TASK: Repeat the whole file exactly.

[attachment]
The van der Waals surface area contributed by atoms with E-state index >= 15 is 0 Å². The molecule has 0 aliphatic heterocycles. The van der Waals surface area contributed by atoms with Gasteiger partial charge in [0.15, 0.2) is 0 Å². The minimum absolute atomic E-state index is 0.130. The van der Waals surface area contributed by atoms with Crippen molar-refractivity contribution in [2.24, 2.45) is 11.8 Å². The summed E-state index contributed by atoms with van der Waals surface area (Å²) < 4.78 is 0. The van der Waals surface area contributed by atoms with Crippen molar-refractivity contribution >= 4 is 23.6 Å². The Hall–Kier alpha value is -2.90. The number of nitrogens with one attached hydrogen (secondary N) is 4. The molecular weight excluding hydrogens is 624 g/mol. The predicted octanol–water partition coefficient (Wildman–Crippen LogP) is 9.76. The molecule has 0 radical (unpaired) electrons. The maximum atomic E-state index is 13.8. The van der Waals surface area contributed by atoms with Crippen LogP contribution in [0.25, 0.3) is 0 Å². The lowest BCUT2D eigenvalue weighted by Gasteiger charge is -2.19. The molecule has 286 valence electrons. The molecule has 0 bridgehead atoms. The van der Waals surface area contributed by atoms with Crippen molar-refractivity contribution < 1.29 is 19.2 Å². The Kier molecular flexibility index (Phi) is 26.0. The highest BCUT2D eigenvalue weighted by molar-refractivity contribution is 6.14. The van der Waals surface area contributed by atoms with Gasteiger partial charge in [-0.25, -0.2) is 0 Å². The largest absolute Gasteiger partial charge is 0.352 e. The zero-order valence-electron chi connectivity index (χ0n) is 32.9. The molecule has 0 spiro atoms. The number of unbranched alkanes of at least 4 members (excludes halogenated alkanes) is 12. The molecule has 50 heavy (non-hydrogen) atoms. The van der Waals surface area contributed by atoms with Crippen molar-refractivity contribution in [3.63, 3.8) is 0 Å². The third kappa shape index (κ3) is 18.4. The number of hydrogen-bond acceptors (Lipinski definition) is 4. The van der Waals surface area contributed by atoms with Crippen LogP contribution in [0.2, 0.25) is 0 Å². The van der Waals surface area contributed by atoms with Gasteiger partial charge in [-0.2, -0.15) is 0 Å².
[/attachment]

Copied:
The van der Waals surface area contributed by atoms with E-state index >= 15 is 0 Å². The molecule has 0 aliphatic heterocycles. The van der Waals surface area contributed by atoms with Gasteiger partial charge in [0.15, 0.2) is 0 Å². The minimum absolute atomic E-state index is 0.130. The van der Waals surface area contributed by atoms with Crippen molar-refractivity contribution in [2.24, 2.45) is 11.8 Å². The summed E-state index contributed by atoms with van der Waals surface area (Å²) < 4.78 is 0. The van der Waals surface area contributed by atoms with Crippen molar-refractivity contribution >= 4 is 23.6 Å². The Hall–Kier alpha value is -2.90. The number of nitrogens with one attached hydrogen (secondary N) is 4. The molecular weight excluding hydrogens is 624 g/mol. The predicted octanol–water partition coefficient (Wildman–Crippen LogP) is 9.76. The molecule has 0 radical (unpaired) electrons. The maximum atomic E-state index is 13.8. The van der Waals surface area contributed by atoms with Crippen LogP contribution in [0.25, 0.3) is 0 Å². The lowest BCUT2D eigenvalue weighted by Gasteiger charge is -2.19. The molecule has 286 valence electrons. The molecule has 0 bridgehead atoms. The van der Waals surface area contributed by atoms with Crippen molar-refractivity contribution < 1.29 is 19.2 Å². The Kier molecular flexibility index (Phi) is 26.0. The highest BCUT2D eigenvalue weighted by molar-refractivity contribution is 6.14. The van der Waals surface area contributed by atoms with Gasteiger partial charge in [-0.25, -0.2) is 0 Å². The largest absolute Gasteiger partial charge is 0.352 e. The zero-order valence-electron chi connectivity index (χ0n) is 32.9. The molecule has 0 spiro atoms. The number of unbranched alkanes of at least 4 members (excludes halogenated alkanes) is 12. The molecule has 50 heavy (non-hydrogen) atoms. The van der Waals surface area contributed by atoms with Crippen molar-refractivity contribution in [3.63, 3.8) is 0 Å². The third kappa shape index (κ3) is 18.4. The number of hydrogen-bond acceptors (Lipinski definition) is 4. The van der Waals surface area contributed by atoms with Crippen LogP contribution in [0.2, 0.25) is 0 Å². The van der Waals surface area contributed by atoms with Gasteiger partial charge in [-0.2, -0.15) is 0 Å².